Neil Diamond 2001-2002 Concert Reviews
Chicago, IL October 8-9, 2001
Diamond delivers some fine-crafted gems
Wednesday, October 10, 2001
By George Haas
Critics love to take potshots at Neil Diamond. He writes turgid love songs. He's an egotist with an overwrought singing style. He's got closets full of sequined and glittery shirts that were out of style when he first wore them 30 years ago.
Mostly, the 60-year-old Brooklyn native gets hammered for what he isn't. He isn't Mick Jagger. He isn't Bob Dylan. But if the Grammy-winning singer-songwriter comes up short in the list of baby boomer rock icons, he can take comfort in the fact that his brand of polyester pop still has legions of loyal fans.
They turned out in droves Monday night for the first of two sold-out shows at the United Center, and they didn't go home disappointed. Backed by a four-piece horn section, four-piece string section, a couple of vocalists and assorted keyboardists, drummers and guitarists, Diamond polished off a slick two-hour set of 25 songs in energetic fashion.
While he may lack the cutting-edge bite of some of his musical contemporaries, Diamond remains the consummate professional and a whole lot hipper than Wayne Newton and Tom Jones. He has an original style and grace and retains an unmatched enthusiasm for his craft.
He also isn't afraid to wear his heart on his glittered sleeve, evident in the crowd-stirring opener of "Coming to America" that was as majestic as the 50-foot American flag that was slowly raised from the front of the stage to the rafters.
Diamond urged the audience, a slightly aging mix of both men and women, up on its feet with the altered chorus of "Stand up for America; stand up for America." They didn't need coaxing and provided a thunderous applause at the song's closing.
Touring in support of his new album, "Three Chord Opera," his best-received recording in years, Diamond sprinkled a few tracks from the CD in among his 35 years worth of AM radio hits.
There were plenty of highlights.
He followed up a brief expression of sympathy for the victims of the terrorist attacks with a moving "Solitary Man," and then moved quickly through "Cherry, Cherry" and "Red, Red Wine," the latter song starting out low, low, low and then moving to its more familiar uptempo reggae beat supported by the horn section.
He brought the string section to the fore on "Girl, You'll Be a Woman Soon" and new songs "You're the Best Part of Me" and "At the Movies."
His voice is clearly showing signs of age, and yet he soldiered on in song after song, his smarts for musical arrangement and use of backup singers helping out on "If You Know What I Mean," "Holly Holy" and "I Am, I Said."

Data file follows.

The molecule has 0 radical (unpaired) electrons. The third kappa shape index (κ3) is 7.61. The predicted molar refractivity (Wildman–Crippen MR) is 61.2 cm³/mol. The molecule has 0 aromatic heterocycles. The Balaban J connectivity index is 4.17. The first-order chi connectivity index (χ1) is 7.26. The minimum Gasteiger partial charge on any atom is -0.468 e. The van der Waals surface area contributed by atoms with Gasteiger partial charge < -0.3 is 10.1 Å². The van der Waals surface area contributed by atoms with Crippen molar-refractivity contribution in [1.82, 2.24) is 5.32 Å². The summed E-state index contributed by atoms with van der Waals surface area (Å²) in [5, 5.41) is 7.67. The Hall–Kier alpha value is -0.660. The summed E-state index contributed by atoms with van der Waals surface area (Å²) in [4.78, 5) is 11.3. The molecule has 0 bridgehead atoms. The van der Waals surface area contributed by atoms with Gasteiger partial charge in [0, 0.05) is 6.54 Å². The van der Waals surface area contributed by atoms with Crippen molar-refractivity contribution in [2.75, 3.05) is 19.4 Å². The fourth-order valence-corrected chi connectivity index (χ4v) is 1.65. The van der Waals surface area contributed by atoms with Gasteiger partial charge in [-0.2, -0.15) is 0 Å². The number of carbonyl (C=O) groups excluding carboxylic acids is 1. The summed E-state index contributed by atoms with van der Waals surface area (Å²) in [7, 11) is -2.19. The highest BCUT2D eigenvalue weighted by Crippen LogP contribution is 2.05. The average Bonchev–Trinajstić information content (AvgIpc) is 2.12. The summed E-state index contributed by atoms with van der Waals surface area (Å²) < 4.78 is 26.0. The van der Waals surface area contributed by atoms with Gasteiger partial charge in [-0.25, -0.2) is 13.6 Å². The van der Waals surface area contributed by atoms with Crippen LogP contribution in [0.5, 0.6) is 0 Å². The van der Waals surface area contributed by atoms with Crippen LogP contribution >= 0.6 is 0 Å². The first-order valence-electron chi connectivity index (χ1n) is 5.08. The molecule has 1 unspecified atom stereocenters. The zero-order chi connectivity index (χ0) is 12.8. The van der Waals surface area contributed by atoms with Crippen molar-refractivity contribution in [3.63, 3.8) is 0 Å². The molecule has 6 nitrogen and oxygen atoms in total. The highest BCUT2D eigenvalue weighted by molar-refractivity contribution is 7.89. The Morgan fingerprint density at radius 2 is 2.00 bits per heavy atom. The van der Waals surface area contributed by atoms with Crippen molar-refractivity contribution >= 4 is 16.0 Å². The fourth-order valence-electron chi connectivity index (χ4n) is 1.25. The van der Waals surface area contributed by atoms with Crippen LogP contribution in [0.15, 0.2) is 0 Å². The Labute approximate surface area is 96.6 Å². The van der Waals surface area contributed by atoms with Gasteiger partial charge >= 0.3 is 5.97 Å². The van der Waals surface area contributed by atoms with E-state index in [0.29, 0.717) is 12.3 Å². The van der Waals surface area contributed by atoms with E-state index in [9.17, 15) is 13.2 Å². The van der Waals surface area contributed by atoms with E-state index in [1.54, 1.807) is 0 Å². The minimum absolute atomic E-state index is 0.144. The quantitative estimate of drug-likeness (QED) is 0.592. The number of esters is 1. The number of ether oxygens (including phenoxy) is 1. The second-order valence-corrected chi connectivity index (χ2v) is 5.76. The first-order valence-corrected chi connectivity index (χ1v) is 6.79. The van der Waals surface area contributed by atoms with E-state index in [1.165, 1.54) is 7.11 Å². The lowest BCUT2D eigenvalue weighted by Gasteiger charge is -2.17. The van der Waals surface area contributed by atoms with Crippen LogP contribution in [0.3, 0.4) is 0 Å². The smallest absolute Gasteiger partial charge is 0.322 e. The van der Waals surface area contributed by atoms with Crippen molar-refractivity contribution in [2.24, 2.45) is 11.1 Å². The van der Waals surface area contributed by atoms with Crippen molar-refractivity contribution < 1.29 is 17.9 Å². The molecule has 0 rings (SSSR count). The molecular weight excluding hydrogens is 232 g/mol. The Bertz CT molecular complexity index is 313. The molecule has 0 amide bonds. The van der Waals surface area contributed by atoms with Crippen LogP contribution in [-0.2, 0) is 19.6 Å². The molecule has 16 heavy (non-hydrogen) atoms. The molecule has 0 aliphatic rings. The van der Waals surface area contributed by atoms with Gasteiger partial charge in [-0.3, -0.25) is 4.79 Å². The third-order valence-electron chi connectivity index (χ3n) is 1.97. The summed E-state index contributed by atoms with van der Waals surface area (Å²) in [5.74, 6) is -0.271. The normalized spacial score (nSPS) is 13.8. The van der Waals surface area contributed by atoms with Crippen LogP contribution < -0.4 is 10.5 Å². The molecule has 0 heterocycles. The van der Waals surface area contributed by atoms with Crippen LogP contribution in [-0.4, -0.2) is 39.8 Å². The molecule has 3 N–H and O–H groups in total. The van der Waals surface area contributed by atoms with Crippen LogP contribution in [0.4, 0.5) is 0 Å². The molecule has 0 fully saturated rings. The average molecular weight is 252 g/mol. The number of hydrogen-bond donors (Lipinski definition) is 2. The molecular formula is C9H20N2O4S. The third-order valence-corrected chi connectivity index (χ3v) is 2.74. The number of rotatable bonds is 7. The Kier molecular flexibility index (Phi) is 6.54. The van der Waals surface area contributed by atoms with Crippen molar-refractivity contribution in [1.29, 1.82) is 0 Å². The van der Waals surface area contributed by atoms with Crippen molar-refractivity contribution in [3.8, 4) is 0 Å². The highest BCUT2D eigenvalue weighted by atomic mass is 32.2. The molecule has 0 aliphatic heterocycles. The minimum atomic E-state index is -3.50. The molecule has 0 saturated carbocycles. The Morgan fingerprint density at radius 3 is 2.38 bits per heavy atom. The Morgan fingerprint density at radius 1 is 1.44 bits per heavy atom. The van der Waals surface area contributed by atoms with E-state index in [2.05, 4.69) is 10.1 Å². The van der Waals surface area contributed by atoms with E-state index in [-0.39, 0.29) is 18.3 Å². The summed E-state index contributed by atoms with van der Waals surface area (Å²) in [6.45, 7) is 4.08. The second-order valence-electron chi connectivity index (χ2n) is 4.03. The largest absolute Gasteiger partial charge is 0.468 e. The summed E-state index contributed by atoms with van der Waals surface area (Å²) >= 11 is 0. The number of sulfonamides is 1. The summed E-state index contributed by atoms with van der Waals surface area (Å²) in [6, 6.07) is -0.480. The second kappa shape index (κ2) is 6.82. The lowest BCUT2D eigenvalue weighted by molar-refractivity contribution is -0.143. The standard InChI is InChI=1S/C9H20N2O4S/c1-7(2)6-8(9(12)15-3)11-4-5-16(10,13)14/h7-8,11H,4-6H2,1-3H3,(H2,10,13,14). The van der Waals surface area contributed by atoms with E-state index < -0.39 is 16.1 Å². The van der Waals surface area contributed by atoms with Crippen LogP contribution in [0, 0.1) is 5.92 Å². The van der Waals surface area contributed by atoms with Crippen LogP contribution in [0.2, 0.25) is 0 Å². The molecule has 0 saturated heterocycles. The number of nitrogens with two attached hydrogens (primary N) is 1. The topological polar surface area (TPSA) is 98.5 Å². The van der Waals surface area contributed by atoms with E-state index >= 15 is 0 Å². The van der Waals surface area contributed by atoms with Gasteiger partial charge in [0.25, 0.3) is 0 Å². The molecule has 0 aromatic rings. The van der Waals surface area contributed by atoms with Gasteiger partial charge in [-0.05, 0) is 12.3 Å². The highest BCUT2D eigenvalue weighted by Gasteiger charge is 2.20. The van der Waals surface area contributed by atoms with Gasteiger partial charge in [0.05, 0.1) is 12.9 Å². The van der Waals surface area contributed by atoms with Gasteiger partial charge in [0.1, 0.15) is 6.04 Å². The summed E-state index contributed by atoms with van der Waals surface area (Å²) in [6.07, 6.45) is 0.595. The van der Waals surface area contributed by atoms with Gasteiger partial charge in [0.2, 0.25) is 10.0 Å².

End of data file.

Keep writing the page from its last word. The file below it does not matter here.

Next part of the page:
He drew another standing ovation for "Sweet Caroline," with the audience coaxing him to do a couple of encore choruses, and he drew similar raves for "Soolaiman" and the duet "You Don't Bring Me Flowers," with vocalist Linda Press.
Less successful were "I'm a Believer," with Diamond shimmying like some misplaced senior on "American Bandstand," and the still kitschy "Forever in Blue Jeans."
But that's quibbling. For the most part, Diamond delivered some beautiful noise again and again.
The singer, "New York City born and raised," as he proclaimed in "I Am ... I Said," looked as though he couldn't quite shake the troubles that have befallen his hometown the last month, and his usual bravura enthusiasm was tempered between the rousing opener and the gung-ho finale. No matter what one thinks of Diamond's music, few performers throw themselves into their songs with greater zest, blow sloppy wet kisses to the audience with more unabashed glee, or draw more joy from the spontaneous combustion that occurs when a hit, any hit, is shouted back at him by thousands of Neil-aholics.
In contrast to earlier tours, this was a more somber, if still ingratiating performer. At 60, Diamond may be slowing up a touch, but his baritone voice still packs a lion's growl, and despite a tendency to drop into a sing-speak delivery for theatrical effect, he can still carry a tune. Diamond is embraced by various generations of rockers and hipsters in much the same way that actor Charlton Heston is; both are dramatic archetypes and melodramatic cartoons who invite adulation and parody in equal measure. He's cool precisely because he doesn't act like he knows it; instead, he gives every indication of living to serve his audience.
Diamond even played the rebel, by performing two songs that made a recent list of potentially objectionable songs circulated by program directors at radio conglomerate Clear Channel. He kicked open his two-hour performance with a flag-waving "America," which was less about jingoism than brotherhood, and later in the show he dedicated the Hollies' "He Ain't Heavy, He's My Brother" to the victims of the Sept. 11 terrorist strikes.